Seth Morris might say that I'm the best fishing partner anyone could dream up. You heard that right, the best! Not because I take up less space in the boat, my fish-catching abilities, impeccable netting skills, precision trailer-backing, or the superb sandwiches I make, but because I am allergic to fish.
You heard that right. I am allergic to fish. I’ll catch fish, fillet them up, and simply give them away as a gift to anyone who wants fresh walleye tacos. But this isn’t a trait I’d necessarily recommend to become a good boatmate.
The question of how one becomes a good fishing partner is difficult to answer. It's like asking, “how does someone become a good spouse or a good friend?”
However, there are tons of similarities between being a great fishing partner and just being a great person in general. Hopefully, these hot tips help you get invited back to that walleye bite you had last spring when you couldn't keep the fish from hitting the deck.
I like it when my buddy shows up with an opinion. The overall goal is to have fun, be safe, and catch fish, (or learn how not to catch them), right? If you just started fishing and don't have much of an opinion, form one.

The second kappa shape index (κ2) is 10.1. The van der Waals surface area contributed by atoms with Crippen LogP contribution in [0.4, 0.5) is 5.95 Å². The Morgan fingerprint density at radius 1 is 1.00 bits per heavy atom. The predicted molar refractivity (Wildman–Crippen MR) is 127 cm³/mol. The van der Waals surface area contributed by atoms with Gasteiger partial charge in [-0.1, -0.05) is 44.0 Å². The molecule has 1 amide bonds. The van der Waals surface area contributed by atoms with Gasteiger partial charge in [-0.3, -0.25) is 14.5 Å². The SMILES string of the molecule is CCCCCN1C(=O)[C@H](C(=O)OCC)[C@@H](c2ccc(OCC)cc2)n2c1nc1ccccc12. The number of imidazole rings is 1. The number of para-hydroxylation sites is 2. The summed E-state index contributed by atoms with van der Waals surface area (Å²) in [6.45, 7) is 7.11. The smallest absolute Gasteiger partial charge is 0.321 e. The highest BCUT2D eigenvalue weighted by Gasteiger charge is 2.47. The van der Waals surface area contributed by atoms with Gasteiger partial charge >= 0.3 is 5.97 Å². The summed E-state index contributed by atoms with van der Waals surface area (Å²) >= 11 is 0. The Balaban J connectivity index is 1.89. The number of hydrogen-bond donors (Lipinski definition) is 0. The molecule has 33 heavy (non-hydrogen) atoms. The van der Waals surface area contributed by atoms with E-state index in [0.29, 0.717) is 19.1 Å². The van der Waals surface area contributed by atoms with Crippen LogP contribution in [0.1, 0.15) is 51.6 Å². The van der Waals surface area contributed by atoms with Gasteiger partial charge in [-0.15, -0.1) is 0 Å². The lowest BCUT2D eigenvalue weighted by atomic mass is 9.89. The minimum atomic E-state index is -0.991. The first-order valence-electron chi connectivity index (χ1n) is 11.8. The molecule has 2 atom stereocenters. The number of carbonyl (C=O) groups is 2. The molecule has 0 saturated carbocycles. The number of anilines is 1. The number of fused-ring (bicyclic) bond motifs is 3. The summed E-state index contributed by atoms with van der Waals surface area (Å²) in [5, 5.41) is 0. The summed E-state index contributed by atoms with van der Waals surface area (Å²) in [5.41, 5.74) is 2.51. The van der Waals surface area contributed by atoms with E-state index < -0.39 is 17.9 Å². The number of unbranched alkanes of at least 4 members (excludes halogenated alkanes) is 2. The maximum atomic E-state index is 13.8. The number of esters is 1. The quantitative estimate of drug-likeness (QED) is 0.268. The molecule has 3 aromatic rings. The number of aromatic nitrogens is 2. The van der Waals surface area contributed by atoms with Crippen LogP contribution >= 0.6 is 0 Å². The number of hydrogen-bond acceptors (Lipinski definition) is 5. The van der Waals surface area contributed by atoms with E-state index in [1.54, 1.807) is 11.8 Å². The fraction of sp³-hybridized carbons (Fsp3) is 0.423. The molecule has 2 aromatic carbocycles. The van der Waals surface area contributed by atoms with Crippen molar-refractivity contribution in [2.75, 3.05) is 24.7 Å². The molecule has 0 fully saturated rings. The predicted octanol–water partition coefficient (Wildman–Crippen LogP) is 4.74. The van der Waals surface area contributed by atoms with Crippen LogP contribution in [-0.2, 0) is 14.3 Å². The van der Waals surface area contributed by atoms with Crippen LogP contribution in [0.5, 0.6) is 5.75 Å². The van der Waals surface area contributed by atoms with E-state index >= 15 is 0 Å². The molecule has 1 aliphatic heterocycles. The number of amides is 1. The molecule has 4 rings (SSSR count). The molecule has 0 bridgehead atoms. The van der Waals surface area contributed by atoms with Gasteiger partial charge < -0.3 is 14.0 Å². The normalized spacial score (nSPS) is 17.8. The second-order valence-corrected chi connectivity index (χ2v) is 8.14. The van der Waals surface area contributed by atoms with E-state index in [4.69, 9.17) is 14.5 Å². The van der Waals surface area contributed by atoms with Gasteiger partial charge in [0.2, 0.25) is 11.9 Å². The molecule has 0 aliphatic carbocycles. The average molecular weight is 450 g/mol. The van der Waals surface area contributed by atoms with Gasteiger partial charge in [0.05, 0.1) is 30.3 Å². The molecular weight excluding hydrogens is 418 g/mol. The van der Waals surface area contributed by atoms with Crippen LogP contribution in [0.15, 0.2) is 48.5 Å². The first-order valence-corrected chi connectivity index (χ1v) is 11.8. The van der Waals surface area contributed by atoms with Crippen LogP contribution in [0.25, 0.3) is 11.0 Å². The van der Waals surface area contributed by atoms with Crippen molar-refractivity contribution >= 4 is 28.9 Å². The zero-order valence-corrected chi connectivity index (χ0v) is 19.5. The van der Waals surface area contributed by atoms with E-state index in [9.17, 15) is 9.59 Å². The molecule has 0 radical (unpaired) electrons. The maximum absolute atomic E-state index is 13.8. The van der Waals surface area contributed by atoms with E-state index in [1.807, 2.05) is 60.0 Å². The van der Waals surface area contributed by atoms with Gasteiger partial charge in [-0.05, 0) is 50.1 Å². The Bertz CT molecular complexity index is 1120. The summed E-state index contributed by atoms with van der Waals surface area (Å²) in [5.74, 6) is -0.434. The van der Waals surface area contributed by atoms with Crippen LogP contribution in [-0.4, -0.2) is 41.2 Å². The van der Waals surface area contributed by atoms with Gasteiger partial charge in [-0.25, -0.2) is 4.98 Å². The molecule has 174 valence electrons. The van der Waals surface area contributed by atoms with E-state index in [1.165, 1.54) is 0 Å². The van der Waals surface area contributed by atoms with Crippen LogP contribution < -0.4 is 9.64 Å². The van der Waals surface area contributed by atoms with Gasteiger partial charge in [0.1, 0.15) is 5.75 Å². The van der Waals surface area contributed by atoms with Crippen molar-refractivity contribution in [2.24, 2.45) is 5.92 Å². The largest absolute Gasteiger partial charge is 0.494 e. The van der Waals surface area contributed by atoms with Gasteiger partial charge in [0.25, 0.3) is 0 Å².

In preparation for your trip, you could study hummingbird lake master chips or read up on different ways to catch them. Take that knowledge and relay it to your fishing buddy. This is similar to communication with your spouse about what you would like to get out of a vacation you’re going on. They can't read your mind, so say something. In a fishing sense, it could be as simple as “I'd like to try this spot today.” Communicate and come up with a game plan!
That said, we all can have strong opinions and aren't always going to get along. We can get so caught up in our own minds that it can be hard to see things any other way. The real question is, how do you deal with that? By leaving your ego at home.
You can just bite your tongue—which is a good thing to do if you're about to say something terrible—but sometimes it's not the right thing to do either. And oftentimes, not saying anything can make things worse in the long run. You could just walk away if things are getting heated. (Oh, wait, you can't because you're in a boat.) Instead, speak your mind in the clearest and most honest way possible. In return, be humble and listen.
When your buddy says let's meet at 6 a.m., you better show up at 6 a.m. The night before, you guys made a plan, and the worst thing that could happen is you have a few too many beers and sleep through your alarm. Now not only is your spouse mad, but your fishing partner is too. That is a surefire way to get canceled. Get your gear in order the night before so you are ready to roll in the morning.
And it can be expensive to fish, but it doesn't have to be. When you start to add fuel, bait, boat maintenance, rods, reels, tackle, food, drinks, and boat launch fees, it adds up! Be conscious about the money thing whether you are the boat owner or not.